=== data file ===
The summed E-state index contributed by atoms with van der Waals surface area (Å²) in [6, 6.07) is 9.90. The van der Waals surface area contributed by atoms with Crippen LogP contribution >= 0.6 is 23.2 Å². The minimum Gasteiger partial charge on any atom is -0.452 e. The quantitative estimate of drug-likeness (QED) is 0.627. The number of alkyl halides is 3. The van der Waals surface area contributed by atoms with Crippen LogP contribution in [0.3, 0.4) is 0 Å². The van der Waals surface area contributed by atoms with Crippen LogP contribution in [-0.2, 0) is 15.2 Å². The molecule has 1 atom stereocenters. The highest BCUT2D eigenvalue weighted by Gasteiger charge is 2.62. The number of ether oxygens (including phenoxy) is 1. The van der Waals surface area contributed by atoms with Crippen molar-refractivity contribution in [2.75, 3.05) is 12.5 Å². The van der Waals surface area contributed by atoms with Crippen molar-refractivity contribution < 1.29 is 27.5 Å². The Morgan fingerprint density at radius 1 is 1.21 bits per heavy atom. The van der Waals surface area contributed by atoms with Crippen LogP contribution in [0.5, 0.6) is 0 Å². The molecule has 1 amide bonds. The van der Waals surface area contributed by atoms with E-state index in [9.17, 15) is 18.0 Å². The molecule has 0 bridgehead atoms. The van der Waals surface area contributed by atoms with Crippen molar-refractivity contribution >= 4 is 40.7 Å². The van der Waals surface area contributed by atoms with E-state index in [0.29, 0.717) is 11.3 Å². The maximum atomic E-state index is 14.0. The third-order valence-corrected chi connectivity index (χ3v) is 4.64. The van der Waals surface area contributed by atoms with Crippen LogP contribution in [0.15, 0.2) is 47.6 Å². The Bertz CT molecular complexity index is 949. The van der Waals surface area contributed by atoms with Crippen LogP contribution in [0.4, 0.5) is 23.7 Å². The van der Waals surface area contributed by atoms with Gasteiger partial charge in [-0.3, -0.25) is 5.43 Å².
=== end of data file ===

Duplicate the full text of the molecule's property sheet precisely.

The summed E-state index contributed by atoms with van der Waals surface area (Å²) in [6, 6.07) is 9.90. The van der Waals surface area contributed by atoms with Crippen LogP contribution >= 0.6 is 23.2 Å². The minimum Gasteiger partial charge on any atom is -0.452 e. The quantitative estimate of drug-likeness (QED) is 0.627. The number of alkyl halides is 3. The van der Waals surface area contributed by atoms with Crippen LogP contribution in [0.3, 0.4) is 0 Å². The van der Waals surface area contributed by atoms with Crippen LogP contribution in [-0.2, 0) is 15.2 Å². The molecule has 1 atom stereocenters. The highest BCUT2D eigenvalue weighted by Gasteiger charge is 2.62. The number of ether oxygens (including phenoxy) is 1. The van der Waals surface area contributed by atoms with Crippen molar-refractivity contribution in [2.75, 3.05) is 12.5 Å². The van der Waals surface area contributed by atoms with Crippen molar-refractivity contribution < 1.29 is 27.5 Å². The Morgan fingerprint density at radius 1 is 1.21 bits per heavy atom. The van der Waals surface area contributed by atoms with Crippen LogP contribution in [0.5, 0.6) is 0 Å². The molecule has 1 amide bonds. The van der Waals surface area contributed by atoms with E-state index in [9.17, 15) is 18.0 Å². The molecule has 0 bridgehead atoms. The van der Waals surface area contributed by atoms with Crippen molar-refractivity contribution >= 4 is 40.7 Å². The van der Waals surface area contributed by atoms with E-state index in [0.29, 0.717) is 11.3 Å². The maximum atomic E-state index is 14.0. The third-order valence-corrected chi connectivity index (χ3v) is 4.64. The van der Waals surface area contributed by atoms with Crippen LogP contribution in [0.15, 0.2) is 47.6 Å². The Bertz CT molecular complexity index is 949. The van der Waals surface area contributed by atoms with Crippen LogP contribution in [0.4, 0.5) is 23.7 Å². The van der Waals surface area contributed by atoms with Gasteiger partial charge in [-0.3, -0.25) is 5.43 Å².